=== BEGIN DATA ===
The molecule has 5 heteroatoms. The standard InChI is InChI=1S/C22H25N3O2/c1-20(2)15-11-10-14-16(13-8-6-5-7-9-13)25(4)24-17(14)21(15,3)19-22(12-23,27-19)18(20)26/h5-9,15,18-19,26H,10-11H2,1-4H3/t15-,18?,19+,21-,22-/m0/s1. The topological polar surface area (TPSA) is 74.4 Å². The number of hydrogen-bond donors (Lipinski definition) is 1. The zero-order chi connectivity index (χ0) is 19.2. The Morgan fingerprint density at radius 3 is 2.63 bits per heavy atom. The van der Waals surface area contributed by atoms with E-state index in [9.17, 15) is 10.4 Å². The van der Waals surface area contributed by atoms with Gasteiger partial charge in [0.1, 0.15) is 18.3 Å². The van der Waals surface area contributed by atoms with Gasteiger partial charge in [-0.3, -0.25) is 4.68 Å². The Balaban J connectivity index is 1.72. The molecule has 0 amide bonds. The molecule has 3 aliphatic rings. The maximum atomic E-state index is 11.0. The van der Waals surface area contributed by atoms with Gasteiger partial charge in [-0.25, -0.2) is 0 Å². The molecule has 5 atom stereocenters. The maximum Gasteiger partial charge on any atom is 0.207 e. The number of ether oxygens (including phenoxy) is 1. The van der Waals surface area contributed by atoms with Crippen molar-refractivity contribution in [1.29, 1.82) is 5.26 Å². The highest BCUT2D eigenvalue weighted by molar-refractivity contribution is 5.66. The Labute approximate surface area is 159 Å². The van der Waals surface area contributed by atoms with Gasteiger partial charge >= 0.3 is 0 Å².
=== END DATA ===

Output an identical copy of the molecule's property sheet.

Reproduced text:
The molecule has 5 heteroatoms. The standard InChI is InChI=1S/C22H25N3O2/c1-20(2)15-11-10-14-16(13-8-6-5-7-9-13)25(4)24-17(14)21(15,3)19-22(12-23,27-19)18(20)26/h5-9,15,18-19,26H,10-11H2,1-4H3/t15-,18?,19+,21-,22-/m0/s1. The topological polar surface area (TPSA) is 74.4 Å². The number of hydrogen-bond donors (Lipinski definition) is 1. The zero-order chi connectivity index (χ0) is 19.2. The Morgan fingerprint density at radius 3 is 2.63 bits per heavy atom. The van der Waals surface area contributed by atoms with E-state index in [9.17, 15) is 10.4 Å². The van der Waals surface area contributed by atoms with Gasteiger partial charge in [0.1, 0.15) is 18.3 Å². The van der Waals surface area contributed by atoms with Gasteiger partial charge in [-0.3, -0.25) is 4.68 Å². The Balaban J connectivity index is 1.72. The molecule has 0 amide bonds. The molecule has 3 aliphatic rings. The maximum atomic E-state index is 11.0. The van der Waals surface area contributed by atoms with Gasteiger partial charge in [-0.25, -0.2) is 0 Å². The molecule has 5 atom stereocenters. The maximum Gasteiger partial charge on any atom is 0.207 e. The number of ether oxygens (including phenoxy) is 1. The van der Waals surface area contributed by atoms with Crippen molar-refractivity contribution in [1.29, 1.82) is 5.26 Å². The highest BCUT2D eigenvalue weighted by molar-refractivity contribution is 5.66. The Labute approximate surface area is 159 Å². The van der Waals surface area contributed by atoms with Gasteiger partial charge >= 0.3 is 0 Å².